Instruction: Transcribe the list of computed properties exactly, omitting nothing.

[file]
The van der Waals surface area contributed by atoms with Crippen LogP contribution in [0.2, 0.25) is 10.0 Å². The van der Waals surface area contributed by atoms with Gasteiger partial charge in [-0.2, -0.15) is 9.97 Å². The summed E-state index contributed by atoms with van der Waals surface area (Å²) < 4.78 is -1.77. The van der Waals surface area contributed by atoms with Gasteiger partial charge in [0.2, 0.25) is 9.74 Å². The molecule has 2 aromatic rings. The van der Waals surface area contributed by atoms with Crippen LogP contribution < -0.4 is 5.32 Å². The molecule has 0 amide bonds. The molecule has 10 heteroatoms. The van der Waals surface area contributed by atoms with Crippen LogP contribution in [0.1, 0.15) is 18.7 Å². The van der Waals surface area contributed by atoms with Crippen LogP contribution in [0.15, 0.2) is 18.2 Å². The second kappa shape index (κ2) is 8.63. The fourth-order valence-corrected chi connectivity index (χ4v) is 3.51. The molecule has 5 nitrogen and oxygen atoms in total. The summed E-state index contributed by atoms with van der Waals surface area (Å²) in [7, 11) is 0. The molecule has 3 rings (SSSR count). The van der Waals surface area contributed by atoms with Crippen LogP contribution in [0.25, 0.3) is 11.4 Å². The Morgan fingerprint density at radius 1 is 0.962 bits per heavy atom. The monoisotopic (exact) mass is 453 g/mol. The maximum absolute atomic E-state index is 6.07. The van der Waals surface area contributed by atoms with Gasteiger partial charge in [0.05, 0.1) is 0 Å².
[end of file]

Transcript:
The van der Waals surface area contributed by atoms with Crippen LogP contribution in [0.2, 0.25) is 10.0 Å². The van der Waals surface area contributed by atoms with Gasteiger partial charge in [-0.2, -0.15) is 9.97 Å². The summed E-state index contributed by atoms with van der Waals surface area (Å²) < 4.78 is -1.77. The van der Waals surface area contributed by atoms with Gasteiger partial charge in [0.2, 0.25) is 9.74 Å². The molecule has 2 aromatic rings. The van der Waals surface area contributed by atoms with Crippen LogP contribution < -0.4 is 5.32 Å². The molecule has 0 amide bonds. The molecule has 10 heteroatoms. The van der Waals surface area contributed by atoms with Crippen LogP contribution in [0.1, 0.15) is 18.7 Å². The van der Waals surface area contributed by atoms with Crippen LogP contribution in [0.15, 0.2) is 18.2 Å². The second kappa shape index (κ2) is 8.63. The fourth-order valence-corrected chi connectivity index (χ4v) is 3.51. The molecule has 5 nitrogen and oxygen atoms in total. The summed E-state index contributed by atoms with van der Waals surface area (Å²) in [7, 11) is 0. The molecule has 3 rings (SSSR count). The van der Waals surface area contributed by atoms with Crippen LogP contribution in [0.25, 0.3) is 11.4 Å². The Morgan fingerprint density at radius 1 is 0.962 bits per heavy atom. The monoisotopic (exact) mass is 453 g/mol. The maximum absolute atomic E-state index is 6.07. The van der Waals surface area contributed by atoms with Gasteiger partial charge in [0.05, 0.1) is 0 Å².